Ryan Hammes has what many would consider a dream job: director of outdoor education at Colorado College. His resume is unlike most others, listing certifications (CPR for the Professional Rescuer, Top Rope Site Manager, Single Pitch Guide, High/Low Angle Rescue Training); professional development (Association of Challenge Course Technology, Bioneers National Conference, Winter Injury Sports Symposium); and a nine-page experiential transcript that includes multi-pitch rock climbing, whitewater rafting, sea kayaking and canoeing, alpine and ski mountaineering, caving, and backpacking.
As a child growing up in Onalaska, Wis., Hammes (pronounced “ham” and “mess,” snapped together tightly like a carabiner) enjoyed the outdoors but never considered that as a profession. Instead, he earned a B.S. in geology with an emphasis in environmental studies at the University of Wisconsin-Eau Claire, but eventually came to the realization that he did not enjoy the mapping fieldwork as much as he thought he would. He returned to school, earning an M.S. in physical education teaching with an emphasis in adventure education.
Prior to joining CC in July, Hammes was the coordinator of outdoor recreation at Sonoma State University, an 8,000-student school located in Sonoma Valley. Hammes and his wife had always said it would take a lot for them to leave the California wine country; however, Hammes had been an Outward Bound instructor in Leadville, Colo., for four years, and was willing to leave Sonoma for the opportunity to return to Colorado.
At Outward Bound Hammes enjoyed working with the participants, some of whom had never been in the wilderness before. “It’s exciting to see someone try something for the first time and to be part of that experience,” he said. Sometimes they don’t think they can accomplish what they are trying to do, but they can. It’s a good feeling to help them, to coach and guide them. The euphoria on their face is amazing.”
It’s the teaching, coaching, and mentoring roles that Hammes most enjoys in his outdoor education work, and he sees his role at CC predominately as one of a facilitator, with the majority of the emphasis on peer-to-peer teaching. “I want the structure to be such that it allows students to succeed,” Hammes said.
“There is a lot of learning happening when kids are in the wilderness,” he said. Not only are they discovering technical skills, but also group dynamics, critical thinking, leadership, and problem-solving skills. “There is so much opportunity to apply what they are learning in class,” he says.
Hammes hopes to boost the professionalism of outdoor education as a career, citing the need for national standards and a desire to help students build an “outdoor education portfolio,” or transcript of their outdoor experiences, training, and certifications.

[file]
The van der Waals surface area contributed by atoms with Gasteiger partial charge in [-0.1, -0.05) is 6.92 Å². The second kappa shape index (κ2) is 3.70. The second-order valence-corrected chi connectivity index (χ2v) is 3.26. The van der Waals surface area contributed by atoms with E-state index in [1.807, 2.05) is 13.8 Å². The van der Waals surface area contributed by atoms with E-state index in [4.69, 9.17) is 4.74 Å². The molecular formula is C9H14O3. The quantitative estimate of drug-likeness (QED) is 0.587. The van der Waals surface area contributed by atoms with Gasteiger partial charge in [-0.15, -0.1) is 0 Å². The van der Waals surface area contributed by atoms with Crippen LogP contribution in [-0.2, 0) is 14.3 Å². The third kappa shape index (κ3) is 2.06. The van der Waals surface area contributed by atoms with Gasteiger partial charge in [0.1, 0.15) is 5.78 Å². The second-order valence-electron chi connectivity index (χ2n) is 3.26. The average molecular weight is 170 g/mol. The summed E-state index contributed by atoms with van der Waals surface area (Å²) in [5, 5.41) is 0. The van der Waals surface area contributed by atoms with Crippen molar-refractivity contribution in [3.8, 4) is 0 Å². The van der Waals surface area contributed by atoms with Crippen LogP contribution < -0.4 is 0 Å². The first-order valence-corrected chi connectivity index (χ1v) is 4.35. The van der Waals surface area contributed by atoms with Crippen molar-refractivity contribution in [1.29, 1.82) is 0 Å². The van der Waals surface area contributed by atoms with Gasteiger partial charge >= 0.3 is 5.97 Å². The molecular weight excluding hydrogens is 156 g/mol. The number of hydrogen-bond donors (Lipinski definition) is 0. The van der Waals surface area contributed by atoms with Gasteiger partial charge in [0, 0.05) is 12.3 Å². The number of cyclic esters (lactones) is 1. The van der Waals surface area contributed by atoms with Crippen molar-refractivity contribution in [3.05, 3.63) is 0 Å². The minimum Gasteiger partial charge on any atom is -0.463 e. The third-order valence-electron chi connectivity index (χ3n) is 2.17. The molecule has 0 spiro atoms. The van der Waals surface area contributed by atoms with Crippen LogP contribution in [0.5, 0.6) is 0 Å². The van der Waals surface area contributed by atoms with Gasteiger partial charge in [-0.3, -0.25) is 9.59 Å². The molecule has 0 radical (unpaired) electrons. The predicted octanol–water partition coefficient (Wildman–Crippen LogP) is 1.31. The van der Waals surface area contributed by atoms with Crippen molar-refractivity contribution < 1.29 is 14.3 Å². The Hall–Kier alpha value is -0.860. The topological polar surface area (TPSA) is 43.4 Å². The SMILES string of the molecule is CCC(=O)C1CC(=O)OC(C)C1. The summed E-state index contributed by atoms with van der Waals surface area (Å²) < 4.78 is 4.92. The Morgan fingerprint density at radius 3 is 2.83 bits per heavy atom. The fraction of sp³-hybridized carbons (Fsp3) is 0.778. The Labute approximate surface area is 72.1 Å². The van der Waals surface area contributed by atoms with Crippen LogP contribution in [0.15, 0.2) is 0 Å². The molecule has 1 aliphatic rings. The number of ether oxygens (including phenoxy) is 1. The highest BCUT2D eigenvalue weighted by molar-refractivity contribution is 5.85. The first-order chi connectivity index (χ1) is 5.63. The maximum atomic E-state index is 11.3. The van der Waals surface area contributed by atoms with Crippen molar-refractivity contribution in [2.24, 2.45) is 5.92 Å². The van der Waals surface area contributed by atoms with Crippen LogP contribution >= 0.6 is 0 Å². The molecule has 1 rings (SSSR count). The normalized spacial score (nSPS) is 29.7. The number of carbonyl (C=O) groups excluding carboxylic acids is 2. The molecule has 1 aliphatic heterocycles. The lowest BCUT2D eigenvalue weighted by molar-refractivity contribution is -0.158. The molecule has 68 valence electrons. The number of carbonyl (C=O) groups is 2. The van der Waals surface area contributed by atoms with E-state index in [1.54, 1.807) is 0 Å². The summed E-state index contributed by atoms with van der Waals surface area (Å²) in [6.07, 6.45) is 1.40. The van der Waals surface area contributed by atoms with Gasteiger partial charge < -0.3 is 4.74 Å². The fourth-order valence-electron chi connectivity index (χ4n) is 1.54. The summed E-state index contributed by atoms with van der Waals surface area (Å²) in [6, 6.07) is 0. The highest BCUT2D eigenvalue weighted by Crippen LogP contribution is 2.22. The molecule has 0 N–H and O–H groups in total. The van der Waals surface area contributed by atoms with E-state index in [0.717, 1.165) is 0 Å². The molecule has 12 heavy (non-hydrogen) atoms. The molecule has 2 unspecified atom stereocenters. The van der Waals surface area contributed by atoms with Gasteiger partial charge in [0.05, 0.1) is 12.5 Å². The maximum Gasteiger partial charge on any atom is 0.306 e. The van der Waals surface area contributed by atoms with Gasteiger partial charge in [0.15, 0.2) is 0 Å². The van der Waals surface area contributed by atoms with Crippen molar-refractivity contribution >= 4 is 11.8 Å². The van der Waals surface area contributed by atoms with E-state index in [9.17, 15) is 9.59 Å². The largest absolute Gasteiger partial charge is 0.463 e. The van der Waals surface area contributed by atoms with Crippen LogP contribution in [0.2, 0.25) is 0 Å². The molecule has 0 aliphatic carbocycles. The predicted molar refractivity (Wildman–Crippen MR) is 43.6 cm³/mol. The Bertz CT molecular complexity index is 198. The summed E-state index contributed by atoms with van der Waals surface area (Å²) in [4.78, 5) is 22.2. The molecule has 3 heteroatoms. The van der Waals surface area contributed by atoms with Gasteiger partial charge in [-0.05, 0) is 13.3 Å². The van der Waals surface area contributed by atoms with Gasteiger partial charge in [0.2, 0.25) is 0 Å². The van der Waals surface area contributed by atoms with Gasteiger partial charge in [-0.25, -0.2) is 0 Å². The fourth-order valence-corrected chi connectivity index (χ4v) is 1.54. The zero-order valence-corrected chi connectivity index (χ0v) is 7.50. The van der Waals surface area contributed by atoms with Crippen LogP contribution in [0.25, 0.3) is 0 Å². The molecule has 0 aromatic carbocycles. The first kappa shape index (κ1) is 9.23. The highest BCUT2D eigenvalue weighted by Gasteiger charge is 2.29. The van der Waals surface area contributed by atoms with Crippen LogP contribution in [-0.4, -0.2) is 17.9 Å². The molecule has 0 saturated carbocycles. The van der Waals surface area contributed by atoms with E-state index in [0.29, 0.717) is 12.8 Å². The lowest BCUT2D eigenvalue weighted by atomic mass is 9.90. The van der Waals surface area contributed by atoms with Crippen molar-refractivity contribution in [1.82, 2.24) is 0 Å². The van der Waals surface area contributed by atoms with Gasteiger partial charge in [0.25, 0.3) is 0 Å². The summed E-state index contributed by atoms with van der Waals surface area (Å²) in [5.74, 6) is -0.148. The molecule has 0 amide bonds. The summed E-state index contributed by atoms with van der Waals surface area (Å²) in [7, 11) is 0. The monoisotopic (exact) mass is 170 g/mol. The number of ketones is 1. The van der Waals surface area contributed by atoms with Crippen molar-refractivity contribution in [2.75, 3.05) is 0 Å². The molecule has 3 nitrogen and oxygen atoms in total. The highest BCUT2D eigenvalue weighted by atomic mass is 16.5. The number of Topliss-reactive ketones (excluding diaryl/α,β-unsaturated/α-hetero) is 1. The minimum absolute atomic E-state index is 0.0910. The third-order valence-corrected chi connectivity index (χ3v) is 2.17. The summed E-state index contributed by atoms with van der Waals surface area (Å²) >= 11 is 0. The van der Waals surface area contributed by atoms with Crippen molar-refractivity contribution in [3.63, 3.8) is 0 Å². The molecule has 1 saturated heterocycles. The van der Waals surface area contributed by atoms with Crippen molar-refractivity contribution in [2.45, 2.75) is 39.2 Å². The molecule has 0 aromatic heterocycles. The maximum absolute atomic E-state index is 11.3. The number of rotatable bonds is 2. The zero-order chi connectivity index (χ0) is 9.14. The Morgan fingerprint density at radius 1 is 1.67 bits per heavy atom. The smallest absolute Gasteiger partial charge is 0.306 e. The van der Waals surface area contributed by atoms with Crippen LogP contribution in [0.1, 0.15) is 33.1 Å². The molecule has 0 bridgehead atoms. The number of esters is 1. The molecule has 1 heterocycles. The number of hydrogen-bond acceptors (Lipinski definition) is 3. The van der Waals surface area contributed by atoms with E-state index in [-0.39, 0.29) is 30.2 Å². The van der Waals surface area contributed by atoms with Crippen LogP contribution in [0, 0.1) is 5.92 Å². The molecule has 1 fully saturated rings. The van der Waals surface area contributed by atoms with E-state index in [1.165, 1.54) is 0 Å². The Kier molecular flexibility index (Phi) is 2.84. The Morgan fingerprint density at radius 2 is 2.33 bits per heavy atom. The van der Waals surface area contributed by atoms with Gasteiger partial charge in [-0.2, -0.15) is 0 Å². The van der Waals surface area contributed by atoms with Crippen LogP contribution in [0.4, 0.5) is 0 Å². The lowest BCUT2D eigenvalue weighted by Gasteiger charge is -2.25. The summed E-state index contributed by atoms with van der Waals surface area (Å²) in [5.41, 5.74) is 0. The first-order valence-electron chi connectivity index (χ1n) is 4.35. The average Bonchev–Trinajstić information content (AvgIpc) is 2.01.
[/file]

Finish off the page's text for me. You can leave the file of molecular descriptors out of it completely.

He acknowledges that many CC students are passionate and extremely knowledgeable about the outdoors, but he also wants the program to be accessible to those who might feel intimidated. “The program needs to be inclusive,” he said. “I’d like to expand what we’re doing, help minorities, first-generation, and international students feel welcome, and also to allow those who are wilderness experts the opportunity to grow.” He also foresees offering customized trips for an interested class, faculty and staff, or an on-campus Greek organization. Not every trip has to be extreme; easy day hikes also are an option.
Hammes hopes to align the outdoor education program more closely with academics. “So many of the outdoor trips could be collaborative with the sciences,” he said. An example: A spring break trip down a Colorado river, with a geologist discussing the rock formations and the rafts guided by outdoor leaders.
Although he enjoys a wide variety of outdoor activities, he is particularly passionate about two: rock climbing (despite his fear of heights) and backcountry skiing. Rock climbing for Hammes is a spiritual undertaking, one in which “every second is so focused. I never feel more alive than when I am rock climbing.” It’s the danger that he thrives on, saying “It’s the risk of losing something that I like. If that isn’t there, it takes away all the fun.”
Quick facts about Hammes:
Most memorable land adventure: Sleeping on a three-and-half-foot rock ledge on the Big Wall, south face of Washington’s Column in Yosemite National Park.
Most memorable water adventure: Kayaking in six-foot swells in the Apostal Islands National Seashore on Lake Superior.
Wife: Amy Bullis, a math teacher at Cheyenne Mountain Junior High.
Residence: Manitou Springs.
Hobbies: Despite living in the California wine country, enjoys brewing beer.
Musical tastes: Bluegrass. Played percussion in high school, now enjoys the guitar and mandolin.